BAGHDAD — The idea of forming the Iraqi Supreme Strategic Policy Council has re-emerged nearly six years after first being put forward. Back then, the idea was part of what was called the Erbil Agreement in 2010, upon which the second government of Nouri al-Maliki was formed. However, political differences led the parliament to fail to form the council under the reasoning that there is no constitutional provision for it.
There have been recent discussions between parliamentary blocs to prepare a draft law on the Strategic Policy Council, following the announcement by Maliki on Aug. 23 that an agreement has been made with the Patriotic Union of Kurdistan (PUK) to put the proposal back on the table.
During the meeting with PUK leaders, Maliki said, “We discussed what we had already discussed in the presence of President Fuad Masum regarding the formation of the Strategic Policy Council, which would bring together the leaders of the country and serve as an advisory board for the public institutions but not replace the constitutional institutions.”
Saadi Ahmad Bira, a member of the PUK's political bureau, said, “The main aim of our visit is to participate in the [preliminary] meeting, which is supposed to produce a policy council with political powers able to issue decisions regarding strategic issues.”
The Strategic Policy Council is supposed to include the president of the republic, the prime minister and parliament speaker, in addition to the head of the judiciary and the leaders of parliamentary blocs. Its main mission is to draw the country’s national policies, discuss contentious issues and find solutions, although its recommendations are to remain “advisory” and not binding for the constitutional authorities.
Practically speaking, the council’s decisions are likely to be effective since its members are the country’s leaders and decision-makers.
It is interesting that Maliki’s parliamentary bloc, the State of Law Coalition, is the party promoting the proposal of the strategic council, stressing the importance of its formation after having been the reason behind its disruption in previous parliamentary sessions. At that time, it was decided that Iyad Allawi, the head of the Iraqi List, would chair the council in 2010.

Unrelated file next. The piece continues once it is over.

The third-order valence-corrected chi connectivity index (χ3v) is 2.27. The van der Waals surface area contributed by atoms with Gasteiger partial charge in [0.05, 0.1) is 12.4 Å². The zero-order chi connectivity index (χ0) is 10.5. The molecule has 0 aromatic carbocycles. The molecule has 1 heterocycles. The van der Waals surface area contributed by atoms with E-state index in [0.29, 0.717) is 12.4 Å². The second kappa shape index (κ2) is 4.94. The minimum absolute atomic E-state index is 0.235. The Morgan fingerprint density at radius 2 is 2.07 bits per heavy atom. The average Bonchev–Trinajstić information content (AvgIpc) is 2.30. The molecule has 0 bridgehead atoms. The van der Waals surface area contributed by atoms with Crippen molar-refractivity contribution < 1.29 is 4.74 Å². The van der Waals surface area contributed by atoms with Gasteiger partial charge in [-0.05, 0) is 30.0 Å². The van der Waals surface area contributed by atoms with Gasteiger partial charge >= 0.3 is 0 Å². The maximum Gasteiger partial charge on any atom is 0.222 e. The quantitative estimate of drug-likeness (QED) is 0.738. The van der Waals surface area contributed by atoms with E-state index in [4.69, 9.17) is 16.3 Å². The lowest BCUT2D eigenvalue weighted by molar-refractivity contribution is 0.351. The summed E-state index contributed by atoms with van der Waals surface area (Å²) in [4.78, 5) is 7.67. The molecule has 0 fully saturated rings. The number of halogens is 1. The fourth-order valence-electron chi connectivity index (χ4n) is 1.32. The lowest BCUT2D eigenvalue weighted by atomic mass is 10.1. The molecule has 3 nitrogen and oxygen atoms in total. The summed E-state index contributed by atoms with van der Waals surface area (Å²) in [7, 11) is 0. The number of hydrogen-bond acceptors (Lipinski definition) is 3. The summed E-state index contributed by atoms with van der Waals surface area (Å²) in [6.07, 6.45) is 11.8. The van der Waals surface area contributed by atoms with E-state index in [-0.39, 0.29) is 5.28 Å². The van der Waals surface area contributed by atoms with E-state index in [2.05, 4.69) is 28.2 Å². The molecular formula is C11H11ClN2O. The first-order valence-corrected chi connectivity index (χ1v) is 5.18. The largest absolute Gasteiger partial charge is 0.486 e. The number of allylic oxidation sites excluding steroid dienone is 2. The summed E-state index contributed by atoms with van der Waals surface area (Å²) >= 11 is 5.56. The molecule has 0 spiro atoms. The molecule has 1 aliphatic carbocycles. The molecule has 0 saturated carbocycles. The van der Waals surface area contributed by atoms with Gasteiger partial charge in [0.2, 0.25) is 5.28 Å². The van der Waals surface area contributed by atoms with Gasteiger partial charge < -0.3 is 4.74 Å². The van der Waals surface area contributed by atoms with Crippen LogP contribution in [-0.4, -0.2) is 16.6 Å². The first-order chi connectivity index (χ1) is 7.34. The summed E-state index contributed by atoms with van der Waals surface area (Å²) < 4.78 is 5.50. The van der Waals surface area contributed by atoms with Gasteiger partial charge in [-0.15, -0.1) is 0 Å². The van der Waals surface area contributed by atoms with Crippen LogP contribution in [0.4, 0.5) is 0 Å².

Among the most contentious issues surrounding the previous policy council proposal was the requirement that ministers introduce draft laws to the council rather than present them before the Cabinet, 10 members of parliament or one of parliamentary committees.
In an interview with Al-Monitor, parliament member for the State of the Law Coalition Iskandar Watout talked about the coalition's change in position regarding the council. “The previous objections were not about the idea of the policy council but rather regarding the proposed legal basis for said council, which was not in line with the constitution on many levels,” Watout said.
He added, “Today, there is an absolute need to form the council as the country has no unified foreign policy or vision [shared by all parties in the government]. Thus, the formation of said council, including the country’s leaders to discuss general issues on a regular basis, has become imperative.”
Watout said that the law was likely to pass despite the lack of a constitutional provision for it. “There is no need for a constitutional text, as the government could propose to parliament the formation of the strategic policy council. Those who insist on the need for the constitutional text are trying to hinder the establishment of the council,” he said.
In contrast, the Kurdistan Democratic Party, headed by Kurdistan Region President Massoud Barzani, expressed some reservations on the formation of the council. Parliament member Abdul Kada Mohammed explained the party's point of view to Al-Monitor, saying, “We accept the enactment of the law on the strategic council provided that such a council would be temporary — for one electoral term — without overstepping the powers of the existing state institutions.”
He added, “The council’s role ought to be advisory, providing advice and guidance to the Iraqi government, contributing to proposing laws to parliament that ought to be agreed and approved by the blocs’ leaders on the council.”
Head of the Sadrist movement Muqtada al-Sadr has not expressed optimism on the formation of the council. Commenting on a question by one of his followers on Aug. 16, Sadr said, “Corrupt people produce nothing but corruption,” while Ammar Hakim, the head of the Supreme Islamic Council, was the staunchest supporter of its formation. Parliament member for the Supreme Islamic Council Habib al-Tarfi told Al-Mada Press Aug. 28, “The time has come to balance the executive and legislative powers and prevent them from mood swings.”
The draft law on the formation of the Strategic Policy Council is expected to pass, as most parliamentary blocs are now supporting the idea.
In light of Prime Minister Haider al-Abadi’s inclination toward a technocratic government reshuffling under popular pressure and the increasing demands to put an end to the quota system, political parties (especially parliamentary blocs) have started losing their grip over the state through political deals and agreements as well as the quota system that has hampered the government since 2003.